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What To Expect When You’re Expecting

Good afternoon everybody, I hope you’re recovering well from that sunburn you got this weekend.  Remember to use generous amounts of aloe.  Doesn’t that feel better?  Good.  I wanted to have  a little chat with you about expectations, specifically expectations for movies.  We are all aware of how expectations influence our perception of things.  Many times, things get hyped up and our expectations get away from us which can ultimately lead to disappointment.  As we get into the bulk of the summer blockbuster season I am here to help you manage those expectations.  Below is a list of tips to manage your expectations so that your movie going experience is not a let down.

1.  Assume the worst.

assume the worst

The easiest way to avoid a letdown is to just assume the worst.  From the time a movie is announced until the time you see it, the hype machine is in effect.  This has been amplified through the 24/7 access to hype.  Every website you go to, every time you log on twitter, there are promotional videos and and blurbs for movies.  All of these lead you to believe that said movie is the best movie since the last great movie and naturally you get your hopes up.  Whenever you feel yourself getting this way, think of these movies: Cowboys and Aliens, Gigli, The Lone Ranger, etc.  Now adjust your expectations accordingly.

2.  Letdown-proofing

The second easiest way to avoid a letdown is to predispose yourself to something awful.  Say you’re excited to see Terminator: Genisys.  To make sure you bring your expectations down a peg, watch Terminator: Salvation.  By doing this, you will remind yourself how the movie you’re about to see could result in a letdown and you can adjust your expectations accordingly.  This strategy is particularly effective with franchises, as most franchises have a movie that was a letdown.  In cases where the movie you’re excited for is non-franchised, refer to the above list for good letdown-proofing options.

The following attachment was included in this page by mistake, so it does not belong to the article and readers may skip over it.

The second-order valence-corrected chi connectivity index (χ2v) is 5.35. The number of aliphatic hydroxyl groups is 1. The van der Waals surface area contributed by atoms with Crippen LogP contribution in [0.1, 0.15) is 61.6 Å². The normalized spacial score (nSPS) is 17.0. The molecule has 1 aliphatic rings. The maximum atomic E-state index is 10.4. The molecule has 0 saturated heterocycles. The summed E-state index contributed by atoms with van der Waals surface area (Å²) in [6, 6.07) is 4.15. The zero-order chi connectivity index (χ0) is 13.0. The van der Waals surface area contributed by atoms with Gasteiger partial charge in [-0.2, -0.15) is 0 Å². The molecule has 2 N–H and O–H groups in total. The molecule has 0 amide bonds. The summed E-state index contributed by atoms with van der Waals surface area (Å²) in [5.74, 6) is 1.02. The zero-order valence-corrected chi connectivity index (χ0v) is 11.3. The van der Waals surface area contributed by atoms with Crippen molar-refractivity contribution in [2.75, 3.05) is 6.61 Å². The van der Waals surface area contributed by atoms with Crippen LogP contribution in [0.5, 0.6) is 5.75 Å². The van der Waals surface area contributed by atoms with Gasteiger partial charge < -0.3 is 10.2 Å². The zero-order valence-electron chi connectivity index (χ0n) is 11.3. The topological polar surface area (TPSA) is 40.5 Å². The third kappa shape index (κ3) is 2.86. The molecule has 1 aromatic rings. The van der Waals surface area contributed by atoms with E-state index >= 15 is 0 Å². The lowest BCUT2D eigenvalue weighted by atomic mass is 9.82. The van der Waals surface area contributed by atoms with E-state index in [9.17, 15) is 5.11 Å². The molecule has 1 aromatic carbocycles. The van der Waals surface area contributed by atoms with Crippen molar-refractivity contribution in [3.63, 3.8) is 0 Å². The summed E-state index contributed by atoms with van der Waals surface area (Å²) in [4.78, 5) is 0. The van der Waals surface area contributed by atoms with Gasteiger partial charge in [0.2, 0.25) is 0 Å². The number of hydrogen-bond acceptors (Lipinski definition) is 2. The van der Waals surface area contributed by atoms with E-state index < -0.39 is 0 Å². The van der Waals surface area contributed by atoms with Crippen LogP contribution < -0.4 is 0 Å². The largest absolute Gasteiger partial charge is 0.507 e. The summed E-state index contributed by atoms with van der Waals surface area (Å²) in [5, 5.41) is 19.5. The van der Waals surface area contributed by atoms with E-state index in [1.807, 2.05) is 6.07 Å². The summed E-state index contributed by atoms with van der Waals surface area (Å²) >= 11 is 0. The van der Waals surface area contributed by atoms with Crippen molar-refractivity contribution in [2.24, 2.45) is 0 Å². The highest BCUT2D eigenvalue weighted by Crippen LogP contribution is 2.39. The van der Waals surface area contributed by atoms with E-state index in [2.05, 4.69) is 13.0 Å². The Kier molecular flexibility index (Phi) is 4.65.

3. Eat one of your favorite foods prior to the movie

Let’s face it, if the movie you want to see ends up being a dud, there’s not anything you can do about it.  To make sure your time out isn’t a total waste, why not go to your favorite restaurant and enjoy some good food prior to the movie.  What you eat should be in proportion to your excitement for the movie.  For example, I am mildly excited to see Ant Man.  Prior to this movie I might enjoy a buffalo chicken wrap from Cheddar’s to match the excitement level of the movie.  On the other hand, I am most excited about Jurassic World, which means that I will likely eat a ridiculous amount of wings from Wingzone followed by a large chocolate milkshake from Coldstone.  Regardless of how the movie turns out, that will be a good night.

4. Avoid spoilers.

spoiler-alert

A seemingly obvious thing to do, but sometimes this requires a bit of skill.  The best way to do this of course is to stay away from any possible information about the movie, especially opening weekend.  It’s important, however, to not fall for traps prior to a movie’s release.  As you may be aware, information often leaks well before a movie’s release date and important surprises can be compromised.  (Spoiler alert for The Dark Knight Rises and Star Trek:Into the Dark.)  Months before the release of The Dark Knight Rises, many speculated that Marion Cotillard’s character was a plot twist and she was actually Talia al Ghoul.  The same was speculated of Benedict Cumberbatch being Khan in Star Trek: Into the Dark.  Speculation like this is rampant on most movie information sites so these should be avoided regarding movies you’re excited for.     

5. The heck with it.

Just give in to the hype machine and let your hopes run wild.  Every once in a while expectations are met and even possibly exceeded.  When this happens the risk of a letdown is worth the reward.  If a movie ends up being a letdown it’s not the end of the world.  Besides, pretty much every movie worth getting excited about these days automatically has a sequel lined up so you can just hope for an improvement in the next installment.

 

 

Article written by Josh Juckett